Investing in the stock market is one the key ways to build wealth. Did you know it also offers many other benefits, including ways to reduce tax burden?
We want to make one thing clear: taxes are not inherently a problem. When you think about it, taxes are what fund our public programs. Maybe some of the same ones many of us have been raised through—think: Headstart, food stamps/EBT, WIC, public schools! We can still feel like the IRS is taxing us at too high of a rate. These feelings get stronger each time the news reminds us that those who hold the most wealth tend to pay the bare minimum in taxes. Thinking through ways to reduce our tax burden is okay. It allows us to have more control over our money, decide where it goes, and what causes we want it to support. Read on to learn how you can leverage investing to reduce your tax burden.
1. Utilize Tax-Advantaged Accounts
Remember, within both of these accounts, you have the option of opening a traditional account (pre-tax) or a Roth account (post-tax). Through either option, you are reducing your tax burden. For a 401(k), for example, you could reduce your taxable income by up to $19,500, which is the contribution limit in 2021. For an IRA, you could reduce your taxable income by $6,000, which is the contribution limit in 2021.
The difference between a traditional or a roth is when you will be reaping the benefits. Do you expect to be in a higher tax bracket now? Consider a traditional account. If you’re expecting to be in a higher tax bracket later, perhaps it makes sense to elect a Roth version.
To hear more on how these type of accounts can leverage your path towards financial independence, listen to Episode 92 with Winenance.
2. Choose Your Portfolio Holdings Carefully
Individual stocks and day-trading are all the buzz. But if you are not familiar with the intricacies of this, you can easily set yourself up for a huge tax bill.
Investing vehicles like index funds or ETFs are more tax efficient than something like a mutual fund or individual stocks because they minimize movement. The less movement there is within your portfolio, the easier it is to alleviate your tax burden through investing. Market indexes, for example, dictate index funds, whereas portfolio managers manage mutual funds.
3. Prioritize Long-Term Capital Gains
We want you to think: “Buy and hold.”
One reason for this is that the market historically goes up. Even when it experiences harsh dips like what we saw in March of 2020, the market will swing up, as we are seeing now. Your chances of successfuly timing the market (to “buy low, sell high”) are slim.
The second reason is that selling off your investment vehicles within a year classifies your profit as a short-term capital gain, which is taxed at a much higher rate than long term capital gains.
Each time you sell an asset under one year of purchasing it, the profit made will be added to your total income and taxed at standard rates, sometimes as high as 40%. By simply waiting one year, you can reduce the rate at which your gains are taxed by as much as 20%.
Note: if you have a Roth IRA account, this 1-year “rule” does not apply to you! You can buy and sell whenever you desire. Since it is a Roth account, you’ve already paid your taxes on the money that goes in, hence no need in the eyes of the IRS for you to also pay on the money that goes out (when you hit 59.5). If you do not yet have a Roth IRA and qualify for one, we like M1 Finance! This platform makes investing, borrowing, and cash management easy within one single platform.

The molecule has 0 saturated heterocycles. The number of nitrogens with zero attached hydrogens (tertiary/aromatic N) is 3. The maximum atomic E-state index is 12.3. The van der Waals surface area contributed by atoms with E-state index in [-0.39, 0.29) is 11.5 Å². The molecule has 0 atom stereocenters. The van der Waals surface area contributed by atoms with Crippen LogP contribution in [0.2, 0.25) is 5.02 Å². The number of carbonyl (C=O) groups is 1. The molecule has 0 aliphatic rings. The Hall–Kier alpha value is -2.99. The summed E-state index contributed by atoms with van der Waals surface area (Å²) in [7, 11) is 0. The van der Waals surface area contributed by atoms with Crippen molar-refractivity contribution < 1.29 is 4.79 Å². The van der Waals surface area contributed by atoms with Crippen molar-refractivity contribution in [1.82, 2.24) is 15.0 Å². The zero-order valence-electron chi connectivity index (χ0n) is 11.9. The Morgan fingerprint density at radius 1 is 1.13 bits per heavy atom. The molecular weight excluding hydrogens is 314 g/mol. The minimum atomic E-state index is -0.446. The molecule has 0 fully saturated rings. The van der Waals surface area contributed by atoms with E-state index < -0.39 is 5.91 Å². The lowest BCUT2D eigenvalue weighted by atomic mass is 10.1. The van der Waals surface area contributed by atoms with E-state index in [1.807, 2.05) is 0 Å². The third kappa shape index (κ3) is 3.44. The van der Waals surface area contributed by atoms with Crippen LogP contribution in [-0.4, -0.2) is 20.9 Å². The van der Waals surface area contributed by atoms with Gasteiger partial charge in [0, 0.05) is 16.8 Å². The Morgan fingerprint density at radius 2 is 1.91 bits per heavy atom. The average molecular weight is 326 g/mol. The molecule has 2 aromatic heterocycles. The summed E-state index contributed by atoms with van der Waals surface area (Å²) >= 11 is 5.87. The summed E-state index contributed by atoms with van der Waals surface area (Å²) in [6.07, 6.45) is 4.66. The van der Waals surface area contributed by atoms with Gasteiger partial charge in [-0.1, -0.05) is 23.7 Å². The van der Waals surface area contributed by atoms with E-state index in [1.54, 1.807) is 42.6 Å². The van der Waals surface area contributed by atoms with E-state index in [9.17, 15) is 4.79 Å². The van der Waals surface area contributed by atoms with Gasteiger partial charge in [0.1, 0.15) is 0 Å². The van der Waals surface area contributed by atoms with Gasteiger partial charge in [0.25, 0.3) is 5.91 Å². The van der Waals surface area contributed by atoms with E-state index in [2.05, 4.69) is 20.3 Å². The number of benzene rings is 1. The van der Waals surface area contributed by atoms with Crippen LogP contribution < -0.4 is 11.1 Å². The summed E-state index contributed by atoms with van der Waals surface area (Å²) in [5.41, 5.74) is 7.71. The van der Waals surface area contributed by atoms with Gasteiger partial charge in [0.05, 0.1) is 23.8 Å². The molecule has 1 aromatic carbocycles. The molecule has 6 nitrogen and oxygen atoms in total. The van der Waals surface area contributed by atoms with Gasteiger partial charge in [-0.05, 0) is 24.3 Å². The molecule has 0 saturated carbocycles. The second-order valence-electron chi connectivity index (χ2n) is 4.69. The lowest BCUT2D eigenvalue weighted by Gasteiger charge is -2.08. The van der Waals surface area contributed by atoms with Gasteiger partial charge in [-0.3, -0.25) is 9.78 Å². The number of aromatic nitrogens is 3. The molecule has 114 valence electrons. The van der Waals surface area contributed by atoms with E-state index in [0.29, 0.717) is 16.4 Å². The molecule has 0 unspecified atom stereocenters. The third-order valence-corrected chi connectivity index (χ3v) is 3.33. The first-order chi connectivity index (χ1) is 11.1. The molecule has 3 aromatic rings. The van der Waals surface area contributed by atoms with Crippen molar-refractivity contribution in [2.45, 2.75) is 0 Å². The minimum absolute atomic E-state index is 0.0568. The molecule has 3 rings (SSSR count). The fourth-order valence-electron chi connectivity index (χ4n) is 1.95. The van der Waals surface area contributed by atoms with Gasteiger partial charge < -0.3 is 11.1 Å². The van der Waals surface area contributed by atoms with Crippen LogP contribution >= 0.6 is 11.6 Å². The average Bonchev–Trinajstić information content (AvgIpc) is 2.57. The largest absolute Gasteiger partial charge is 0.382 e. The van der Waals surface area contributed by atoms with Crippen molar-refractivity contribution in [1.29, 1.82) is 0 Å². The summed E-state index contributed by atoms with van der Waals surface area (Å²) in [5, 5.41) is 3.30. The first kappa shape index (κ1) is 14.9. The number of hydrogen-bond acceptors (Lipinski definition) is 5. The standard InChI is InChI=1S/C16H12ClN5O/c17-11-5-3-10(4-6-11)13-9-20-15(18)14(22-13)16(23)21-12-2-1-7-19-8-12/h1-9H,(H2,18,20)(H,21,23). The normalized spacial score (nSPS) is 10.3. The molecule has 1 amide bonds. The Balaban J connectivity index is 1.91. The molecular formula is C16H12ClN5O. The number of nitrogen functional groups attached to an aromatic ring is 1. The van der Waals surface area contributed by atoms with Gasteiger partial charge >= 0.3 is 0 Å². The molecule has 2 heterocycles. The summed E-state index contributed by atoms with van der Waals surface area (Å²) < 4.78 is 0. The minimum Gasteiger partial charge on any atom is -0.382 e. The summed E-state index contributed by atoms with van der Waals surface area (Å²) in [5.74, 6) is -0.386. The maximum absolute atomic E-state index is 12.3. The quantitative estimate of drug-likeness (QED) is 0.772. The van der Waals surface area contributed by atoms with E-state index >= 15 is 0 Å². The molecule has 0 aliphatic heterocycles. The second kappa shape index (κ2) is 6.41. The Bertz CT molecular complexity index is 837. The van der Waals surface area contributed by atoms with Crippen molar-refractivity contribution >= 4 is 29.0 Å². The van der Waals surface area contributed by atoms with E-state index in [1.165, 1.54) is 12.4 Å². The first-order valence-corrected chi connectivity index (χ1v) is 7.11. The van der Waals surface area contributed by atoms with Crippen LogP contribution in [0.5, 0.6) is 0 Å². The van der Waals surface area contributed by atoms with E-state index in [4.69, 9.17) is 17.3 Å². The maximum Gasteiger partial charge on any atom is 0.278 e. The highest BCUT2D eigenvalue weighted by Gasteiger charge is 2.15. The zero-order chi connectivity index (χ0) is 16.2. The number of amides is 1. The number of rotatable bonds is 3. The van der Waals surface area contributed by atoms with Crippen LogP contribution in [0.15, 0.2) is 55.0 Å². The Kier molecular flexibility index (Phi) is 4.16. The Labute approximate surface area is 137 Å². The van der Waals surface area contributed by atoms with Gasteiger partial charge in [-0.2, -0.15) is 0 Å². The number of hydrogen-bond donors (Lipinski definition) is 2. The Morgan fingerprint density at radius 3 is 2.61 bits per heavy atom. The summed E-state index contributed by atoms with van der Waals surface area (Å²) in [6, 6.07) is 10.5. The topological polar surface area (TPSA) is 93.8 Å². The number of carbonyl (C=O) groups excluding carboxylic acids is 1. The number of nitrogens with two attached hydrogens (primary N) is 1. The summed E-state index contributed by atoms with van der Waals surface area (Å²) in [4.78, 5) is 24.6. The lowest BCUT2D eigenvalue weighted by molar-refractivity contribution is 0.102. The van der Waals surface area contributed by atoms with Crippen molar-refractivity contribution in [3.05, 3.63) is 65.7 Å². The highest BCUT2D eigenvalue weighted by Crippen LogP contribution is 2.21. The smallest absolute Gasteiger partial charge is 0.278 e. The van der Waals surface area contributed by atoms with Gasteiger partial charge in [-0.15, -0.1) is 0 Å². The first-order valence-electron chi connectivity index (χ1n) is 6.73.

4. Hold Your Dividend-Paying Stocks Within A Tax-Advantaged Account
Many stocks will pay you a dividend for owning a share. Think of it as a “thank you” for investing in their company and letting them “borrow” your money. But these earned dividends that are reinvested into your account can impact what’s considered your total annual income.
Depending on the class of dividend, the IRS will tax you at ordinary income rates, or lower rates. However, when you hold dividend-paying stocks within tax-advantaged accounts like an IRA, your accounts grow tax-free. The IRS will not tax your dividends being reinvested each year.
5. Write Off A Loss
This is a strategy we recommend to those who have a bit more experience, or have the support of someone. Through a process known as tax-loss harvesting, you can offset realized investment gains. Note: this is primarily when thinking about minimizing short-term capital gains (so if you follow steps 1 through 4, you shouldn’t have to do much or any of this!).
There are lots of rules to consider in order to adhere to IRS rules and regulations. You should not view this step as a go-to, but rather part of a larger, intentional strategy, in consultation with a professional if you do not yet have the education yourself.
The Bottom Line
The government taxes us at a higher rate when we make more money. Investing offers many wonders, and one of those is the potential to reduce your tax burden.
Check Out Our Podcast Episodes About Investing
- Episode 74. Why You Need To Start Investing Now | Dr. Hans Boateng, The Investing Tutor
- Episode 67: How To Invest Like a Girl | Mabel Nuñez, Girl$ On The Money
- Episode 51: First Gen Immigrants Can Be Investors Too | Nathaly Minda of The Financial Talk
- Episode 48: A Beginner’s Guide to Investing | Delano Saporu of New Street Advisors Group
- Episode 42: Why Investing Is A Revolutionary Act For Marginalized Communities | Georgiy Roykhman of Funancialism
- Episode 2. Let’s Talk About Investing | Host Jannese Torres
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